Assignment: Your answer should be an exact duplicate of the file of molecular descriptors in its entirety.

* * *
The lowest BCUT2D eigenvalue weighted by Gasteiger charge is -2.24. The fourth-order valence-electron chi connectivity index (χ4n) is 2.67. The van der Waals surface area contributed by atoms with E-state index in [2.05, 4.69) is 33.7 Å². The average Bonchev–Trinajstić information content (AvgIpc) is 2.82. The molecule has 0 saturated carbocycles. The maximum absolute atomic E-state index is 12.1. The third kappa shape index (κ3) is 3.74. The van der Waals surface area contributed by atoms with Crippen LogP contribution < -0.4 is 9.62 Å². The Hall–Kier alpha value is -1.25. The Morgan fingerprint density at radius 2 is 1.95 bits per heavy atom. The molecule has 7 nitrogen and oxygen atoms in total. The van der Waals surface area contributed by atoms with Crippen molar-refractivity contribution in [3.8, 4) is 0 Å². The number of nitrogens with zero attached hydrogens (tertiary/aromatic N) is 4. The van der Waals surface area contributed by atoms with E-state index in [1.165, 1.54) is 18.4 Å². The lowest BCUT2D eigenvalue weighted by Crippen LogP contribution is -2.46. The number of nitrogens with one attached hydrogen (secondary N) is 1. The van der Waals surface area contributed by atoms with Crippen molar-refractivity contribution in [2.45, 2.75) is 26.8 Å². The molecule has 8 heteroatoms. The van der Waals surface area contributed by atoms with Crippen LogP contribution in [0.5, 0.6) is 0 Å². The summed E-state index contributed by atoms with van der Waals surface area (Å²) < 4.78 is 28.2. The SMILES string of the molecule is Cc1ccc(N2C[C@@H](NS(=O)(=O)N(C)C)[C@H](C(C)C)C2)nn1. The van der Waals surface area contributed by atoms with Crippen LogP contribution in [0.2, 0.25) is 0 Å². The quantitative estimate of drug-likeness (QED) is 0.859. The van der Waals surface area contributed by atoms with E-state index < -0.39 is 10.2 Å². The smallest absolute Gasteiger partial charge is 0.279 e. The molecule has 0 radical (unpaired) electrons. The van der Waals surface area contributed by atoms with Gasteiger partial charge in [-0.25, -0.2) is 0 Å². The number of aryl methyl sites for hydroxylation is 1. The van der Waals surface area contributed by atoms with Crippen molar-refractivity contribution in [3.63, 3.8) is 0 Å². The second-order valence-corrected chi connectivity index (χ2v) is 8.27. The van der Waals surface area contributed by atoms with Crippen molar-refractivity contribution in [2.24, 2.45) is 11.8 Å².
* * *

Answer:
The lowest BCUT2D eigenvalue weighted by Gasteiger charge is -2.24. The fourth-order valence-electron chi connectivity index (χ4n) is 2.67. The van der Waals surface area contributed by atoms with E-state index in [2.05, 4.69) is 33.7 Å². The average Bonchev–Trinajstić information content (AvgIpc) is 2.82. The molecule has 0 saturated carbocycles. The maximum absolute atomic E-state index is 12.1. The third kappa shape index (κ3) is 3.74. The van der Waals surface area contributed by atoms with Crippen LogP contribution < -0.4 is 9.62 Å². The Hall–Kier alpha value is -1.25. The Morgan fingerprint density at radius 2 is 1.95 bits per heavy atom. The molecule has 7 nitrogen and oxygen atoms in total. The van der Waals surface area contributed by atoms with Crippen molar-refractivity contribution in [3.8, 4) is 0 Å². The number of nitrogens with zero attached hydrogens (tertiary/aromatic N) is 4. The van der Waals surface area contributed by atoms with E-state index in [1.165, 1.54) is 18.4 Å². The lowest BCUT2D eigenvalue weighted by Crippen LogP contribution is -2.46. The number of nitrogens with one attached hydrogen (secondary N) is 1. The van der Waals surface area contributed by atoms with Crippen molar-refractivity contribution in [2.45, 2.75) is 26.8 Å². The molecule has 8 heteroatoms. The van der Waals surface area contributed by atoms with Crippen LogP contribution in [0.5, 0.6) is 0 Å². The summed E-state index contributed by atoms with van der Waals surface area (Å²) < 4.78 is 28.2. The SMILES string of the molecule is Cc1ccc(N2C[C@@H](NS(=O)(=O)N(C)C)[C@H](C(C)C)C2)nn1. The van der Waals surface area contributed by atoms with Crippen LogP contribution in [0.2, 0.25) is 0 Å². The quantitative estimate of drug-likeness (QED) is 0.859. The van der Waals surface area contributed by atoms with E-state index < -0.39 is 10.2 Å². The smallest absolute Gasteiger partial charge is 0.279 e. The molecule has 0 radical (unpaired) electrons. The van der Waals surface area contributed by atoms with Gasteiger partial charge in [-0.25, -0.2) is 0 Å². The number of aryl methyl sites for hydroxylation is 1. The van der Waals surface area contributed by atoms with Crippen molar-refractivity contribution in [3.63, 3.8) is 0 Å². The second-order valence-corrected chi connectivity index (χ2v) is 8.27. The van der Waals surface area contributed by atoms with Crippen molar-refractivity contribution in [2.24, 2.45) is 11.8 Å².